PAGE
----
American Exceptionalism, American Anxiety: Wages, Competition and Degraded Labor in the Antebellum United States by Jonathan A. Glickstein (Hardback, 2002)
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- DescriptionThe mythology of nineteenth-century American ecomic exceptionalism trumpeted the positive work incentives prevailing in a society of scarce labor, weak class barriers, and abundant opportunity. This ideology agreed with the optimistic vein of political ecomy, in which high wages went hand in hand with increased productivity. What, then, was the supposed role of poverty, the fear of poverty, and other negative work incentives in the era of early industrial capitalism and escalating sectional conflict over slavery? American Exceptionalism, American Anxiety examines a wide spectrum of antebellum American thought on these and related issues, including slavery and cheap immigrant and female sweated labor. Some leading American critics of slavery and indiscriminate poor relief suggested that free market compulsions of hunger and thirst were therapeutic and enbling and by themselves elevated capitalist wage labor above chattel servitude. Others, including prominent Republican proponents of the mythology of rthern American exceptionalism, tied the legitimacy of capitalist wage labor to the hireling's ability to commodify his labor to his own advantage. Distinct from both these groups were labor-reform critics who insisted both that capitalists were finding starvation wages sufficiently labor-inducing and that the lash of poverty demoralized and crushed, rather than enbled, rthern wage laborers. Glickstein pays particular attention to neglected early nineteenth-century debates over the circumstances under which the allure to employers of cheap or otherwise servile labor trumped the supposed superior productivity of more generously compensated, respectable free labor. In probing Republican commentators' paradoxical fear that rthern white labor could t withstand competition from inferior slave labor, for example, he challenges the still-dominant characterization of Republican Party free-labor ideology as an optimistic, self-confident creed. In the course of exploring the dark side of antebellum American labor ideologies, Glickstein engages some of the most significant issues in antebellum historiography, including the market revolution, the linguistic turn, whiteness as an axis of self-identity, and bourgeois ideological hegemony.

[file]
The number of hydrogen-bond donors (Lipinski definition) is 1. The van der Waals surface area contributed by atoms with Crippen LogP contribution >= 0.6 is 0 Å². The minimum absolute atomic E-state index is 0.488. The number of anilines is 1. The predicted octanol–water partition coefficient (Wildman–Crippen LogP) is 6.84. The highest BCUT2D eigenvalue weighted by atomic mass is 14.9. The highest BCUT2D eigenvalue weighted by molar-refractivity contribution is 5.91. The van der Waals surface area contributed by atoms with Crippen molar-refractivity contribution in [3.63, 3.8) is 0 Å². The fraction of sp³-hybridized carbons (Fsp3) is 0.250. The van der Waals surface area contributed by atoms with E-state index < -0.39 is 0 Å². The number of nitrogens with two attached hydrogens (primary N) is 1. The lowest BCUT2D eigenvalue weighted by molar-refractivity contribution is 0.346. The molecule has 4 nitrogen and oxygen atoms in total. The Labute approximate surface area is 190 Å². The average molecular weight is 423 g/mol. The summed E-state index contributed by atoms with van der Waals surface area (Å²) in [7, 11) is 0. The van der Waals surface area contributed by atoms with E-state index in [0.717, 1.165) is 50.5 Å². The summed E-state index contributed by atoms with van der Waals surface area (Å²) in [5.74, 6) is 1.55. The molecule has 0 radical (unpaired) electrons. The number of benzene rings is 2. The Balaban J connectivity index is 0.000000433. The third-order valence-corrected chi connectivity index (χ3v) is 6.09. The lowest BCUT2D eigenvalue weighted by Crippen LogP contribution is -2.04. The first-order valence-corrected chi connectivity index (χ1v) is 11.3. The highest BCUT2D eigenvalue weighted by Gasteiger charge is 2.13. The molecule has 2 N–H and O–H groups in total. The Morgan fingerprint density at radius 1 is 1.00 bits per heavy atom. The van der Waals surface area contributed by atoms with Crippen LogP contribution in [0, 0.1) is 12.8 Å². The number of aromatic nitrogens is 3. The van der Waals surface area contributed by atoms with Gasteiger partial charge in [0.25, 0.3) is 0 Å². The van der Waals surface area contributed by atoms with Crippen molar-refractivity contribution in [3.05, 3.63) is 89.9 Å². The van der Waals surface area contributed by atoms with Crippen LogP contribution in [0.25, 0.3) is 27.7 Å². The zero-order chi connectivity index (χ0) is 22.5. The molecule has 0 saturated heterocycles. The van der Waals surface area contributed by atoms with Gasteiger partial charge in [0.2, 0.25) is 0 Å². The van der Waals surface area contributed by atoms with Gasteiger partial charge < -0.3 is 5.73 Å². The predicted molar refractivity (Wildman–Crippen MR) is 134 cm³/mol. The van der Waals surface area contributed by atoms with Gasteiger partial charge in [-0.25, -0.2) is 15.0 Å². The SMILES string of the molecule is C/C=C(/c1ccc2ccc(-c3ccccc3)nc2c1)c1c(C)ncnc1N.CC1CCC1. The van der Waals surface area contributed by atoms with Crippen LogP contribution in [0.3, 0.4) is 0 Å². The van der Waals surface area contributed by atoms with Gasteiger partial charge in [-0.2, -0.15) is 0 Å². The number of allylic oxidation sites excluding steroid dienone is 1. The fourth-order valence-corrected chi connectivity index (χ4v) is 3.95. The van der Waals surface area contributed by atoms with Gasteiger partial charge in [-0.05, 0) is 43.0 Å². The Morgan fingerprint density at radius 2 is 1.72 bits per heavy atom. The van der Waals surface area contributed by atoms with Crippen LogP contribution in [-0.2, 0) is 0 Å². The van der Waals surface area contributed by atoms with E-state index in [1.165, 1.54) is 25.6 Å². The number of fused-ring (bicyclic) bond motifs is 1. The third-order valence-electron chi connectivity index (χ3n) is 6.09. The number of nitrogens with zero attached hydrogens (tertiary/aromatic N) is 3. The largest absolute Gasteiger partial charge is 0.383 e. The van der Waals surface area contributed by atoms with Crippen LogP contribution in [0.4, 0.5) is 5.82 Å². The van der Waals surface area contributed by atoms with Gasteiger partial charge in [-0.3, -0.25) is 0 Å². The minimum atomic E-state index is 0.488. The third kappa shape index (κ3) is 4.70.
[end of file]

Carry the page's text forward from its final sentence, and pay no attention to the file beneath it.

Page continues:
- Author BiographyJonathan A. Glickstein is Associate Professor of History at the University of California, Santa Barbara, and the author of Concepts of Free Labor in Antebellum America.
- Author(s)Jonathan A. Glickstein
- PublisherUniversity of Virginia Press
- Date of Publication30/09/2002
- SubjectRegional History
- Place of PublicationCharlottesville
- Country of PublicationUnited States
- ImprintUniversity of Virginia Press
- Content Noteindex
- Weight748 g
- Width156 mm
- Height235 mm
- Spine33 mm
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